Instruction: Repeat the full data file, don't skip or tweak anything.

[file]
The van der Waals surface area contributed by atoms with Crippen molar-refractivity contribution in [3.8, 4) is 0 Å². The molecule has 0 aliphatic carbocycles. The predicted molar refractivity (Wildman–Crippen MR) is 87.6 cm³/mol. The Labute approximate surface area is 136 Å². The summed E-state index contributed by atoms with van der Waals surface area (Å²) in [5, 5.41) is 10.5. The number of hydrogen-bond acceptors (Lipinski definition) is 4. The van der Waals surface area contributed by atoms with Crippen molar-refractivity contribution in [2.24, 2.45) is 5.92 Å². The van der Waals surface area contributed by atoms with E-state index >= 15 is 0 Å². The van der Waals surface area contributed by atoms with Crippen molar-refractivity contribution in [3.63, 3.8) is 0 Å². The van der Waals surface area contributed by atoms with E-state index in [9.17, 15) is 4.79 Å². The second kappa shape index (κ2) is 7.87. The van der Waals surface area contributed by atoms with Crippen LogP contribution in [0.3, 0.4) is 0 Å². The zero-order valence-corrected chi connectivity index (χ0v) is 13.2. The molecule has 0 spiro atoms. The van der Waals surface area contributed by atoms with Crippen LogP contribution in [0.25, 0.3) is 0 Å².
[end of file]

The van der Waals surface area contributed by atoms with Crippen molar-refractivity contribution in [3.8, 4) is 0 Å². The molecule has 0 aliphatic carbocycles. The predicted molar refractivity (Wildman–Crippen MR) is 87.6 cm³/mol. The Labute approximate surface area is 136 Å². The summed E-state index contributed by atoms with van der Waals surface area (Å²) in [5, 5.41) is 10.5. The number of hydrogen-bond acceptors (Lipinski definition) is 4. The van der Waals surface area contributed by atoms with Crippen molar-refractivity contribution in [2.24, 2.45) is 5.92 Å². The van der Waals surface area contributed by atoms with E-state index >= 15 is 0 Å². The van der Waals surface area contributed by atoms with Crippen molar-refractivity contribution in [3.63, 3.8) is 0 Å². The van der Waals surface area contributed by atoms with E-state index in [9.17, 15) is 4.79 Å². The second kappa shape index (κ2) is 7.87. The van der Waals surface area contributed by atoms with Crippen LogP contribution in [0.3, 0.4) is 0 Å². The zero-order valence-corrected chi connectivity index (χ0v) is 13.2. The molecule has 0 spiro atoms. The van der Waals surface area contributed by atoms with Crippen LogP contribution in [0.25, 0.3) is 0 Å².